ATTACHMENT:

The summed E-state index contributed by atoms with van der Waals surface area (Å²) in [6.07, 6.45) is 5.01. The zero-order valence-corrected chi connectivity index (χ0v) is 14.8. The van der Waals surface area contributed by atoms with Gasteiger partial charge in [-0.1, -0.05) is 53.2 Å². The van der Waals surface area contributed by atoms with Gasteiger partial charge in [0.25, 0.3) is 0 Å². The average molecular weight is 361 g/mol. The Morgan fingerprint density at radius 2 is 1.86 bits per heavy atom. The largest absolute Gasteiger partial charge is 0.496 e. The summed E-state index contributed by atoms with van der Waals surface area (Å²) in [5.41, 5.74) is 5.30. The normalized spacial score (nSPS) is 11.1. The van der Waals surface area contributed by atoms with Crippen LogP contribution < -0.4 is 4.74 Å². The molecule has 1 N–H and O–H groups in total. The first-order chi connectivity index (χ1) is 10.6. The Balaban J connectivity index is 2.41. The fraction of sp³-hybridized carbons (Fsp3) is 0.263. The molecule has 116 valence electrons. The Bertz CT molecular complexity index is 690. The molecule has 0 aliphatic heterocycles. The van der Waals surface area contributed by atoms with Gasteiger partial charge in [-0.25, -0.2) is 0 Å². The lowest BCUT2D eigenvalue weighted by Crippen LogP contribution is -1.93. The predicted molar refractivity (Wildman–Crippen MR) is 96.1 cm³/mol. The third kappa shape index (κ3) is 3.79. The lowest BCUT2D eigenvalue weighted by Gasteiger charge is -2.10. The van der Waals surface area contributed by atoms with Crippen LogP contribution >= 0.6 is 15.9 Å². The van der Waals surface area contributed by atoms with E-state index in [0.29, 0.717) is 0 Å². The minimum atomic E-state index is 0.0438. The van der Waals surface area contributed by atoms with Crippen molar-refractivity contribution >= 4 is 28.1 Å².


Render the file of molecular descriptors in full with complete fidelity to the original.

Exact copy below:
The summed E-state index contributed by atoms with van der Waals surface area (Å²) in [6.07, 6.45) is 5.01. The zero-order valence-corrected chi connectivity index (χ0v) is 14.8. The van der Waals surface area contributed by atoms with Gasteiger partial charge in [-0.1, -0.05) is 53.2 Å². The van der Waals surface area contributed by atoms with Gasteiger partial charge in [0.25, 0.3) is 0 Å². The average molecular weight is 361 g/mol. The Morgan fingerprint density at radius 2 is 1.86 bits per heavy atom. The largest absolute Gasteiger partial charge is 0.496 e. The summed E-state index contributed by atoms with van der Waals surface area (Å²) in [5.41, 5.74) is 5.30. The normalized spacial score (nSPS) is 11.1. The van der Waals surface area contributed by atoms with Crippen LogP contribution < -0.4 is 4.74 Å². The molecule has 1 N–H and O–H groups in total. The first-order chi connectivity index (χ1) is 10.6. The Balaban J connectivity index is 2.41. The fraction of sp³-hybridized carbons (Fsp3) is 0.263. The molecule has 116 valence electrons. The Bertz CT molecular complexity index is 690. The molecule has 0 aliphatic heterocycles. The van der Waals surface area contributed by atoms with Gasteiger partial charge in [-0.25, -0.2) is 0 Å². The lowest BCUT2D eigenvalue weighted by Crippen LogP contribution is -1.93. The predicted molar refractivity (Wildman–Crippen MR) is 96.1 cm³/mol. The third kappa shape index (κ3) is 3.79. The lowest BCUT2D eigenvalue weighted by Gasteiger charge is -2.10. The van der Waals surface area contributed by atoms with Crippen LogP contribution >= 0.6 is 15.9 Å². The van der Waals surface area contributed by atoms with E-state index in [0.29, 0.717) is 0 Å². The minimum atomic E-state index is 0.0438. The van der Waals surface area contributed by atoms with Crippen molar-refractivity contribution >= 4 is 28.1 Å².